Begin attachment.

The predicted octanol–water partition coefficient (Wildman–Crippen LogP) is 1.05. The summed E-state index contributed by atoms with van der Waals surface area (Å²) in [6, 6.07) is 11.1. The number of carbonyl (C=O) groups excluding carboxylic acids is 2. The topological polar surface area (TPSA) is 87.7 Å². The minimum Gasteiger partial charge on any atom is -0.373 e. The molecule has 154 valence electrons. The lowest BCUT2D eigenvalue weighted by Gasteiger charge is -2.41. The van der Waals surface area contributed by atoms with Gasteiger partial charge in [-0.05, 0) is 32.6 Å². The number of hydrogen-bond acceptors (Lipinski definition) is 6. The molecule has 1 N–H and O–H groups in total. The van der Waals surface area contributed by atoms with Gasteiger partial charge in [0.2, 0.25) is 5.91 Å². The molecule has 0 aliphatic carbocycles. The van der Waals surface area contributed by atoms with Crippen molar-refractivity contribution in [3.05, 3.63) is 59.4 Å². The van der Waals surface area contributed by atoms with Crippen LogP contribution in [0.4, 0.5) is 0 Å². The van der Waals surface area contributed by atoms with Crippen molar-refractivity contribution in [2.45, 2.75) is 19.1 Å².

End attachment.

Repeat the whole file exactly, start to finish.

The predicted octanol–water partition coefficient (Wildman–Crippen LogP) is 1.05. The summed E-state index contributed by atoms with van der Waals surface area (Å²) in [6, 6.07) is 11.1. The number of carbonyl (C=O) groups excluding carboxylic acids is 2. The topological polar surface area (TPSA) is 87.7 Å². The minimum Gasteiger partial charge on any atom is -0.373 e. The molecule has 154 valence electrons. The lowest BCUT2D eigenvalue weighted by Gasteiger charge is -2.41. The van der Waals surface area contributed by atoms with Gasteiger partial charge in [-0.05, 0) is 32.6 Å². The number of hydrogen-bond acceptors (Lipinski definition) is 6. The molecule has 1 N–H and O–H groups in total. The van der Waals surface area contributed by atoms with Gasteiger partial charge in [0.2, 0.25) is 5.91 Å². The molecule has 0 aliphatic carbocycles. The van der Waals surface area contributed by atoms with Crippen molar-refractivity contribution in [3.05, 3.63) is 59.4 Å². The van der Waals surface area contributed by atoms with Crippen LogP contribution in [0.4, 0.5) is 0 Å². The van der Waals surface area contributed by atoms with Crippen molar-refractivity contribution in [2.45, 2.75) is 19.1 Å².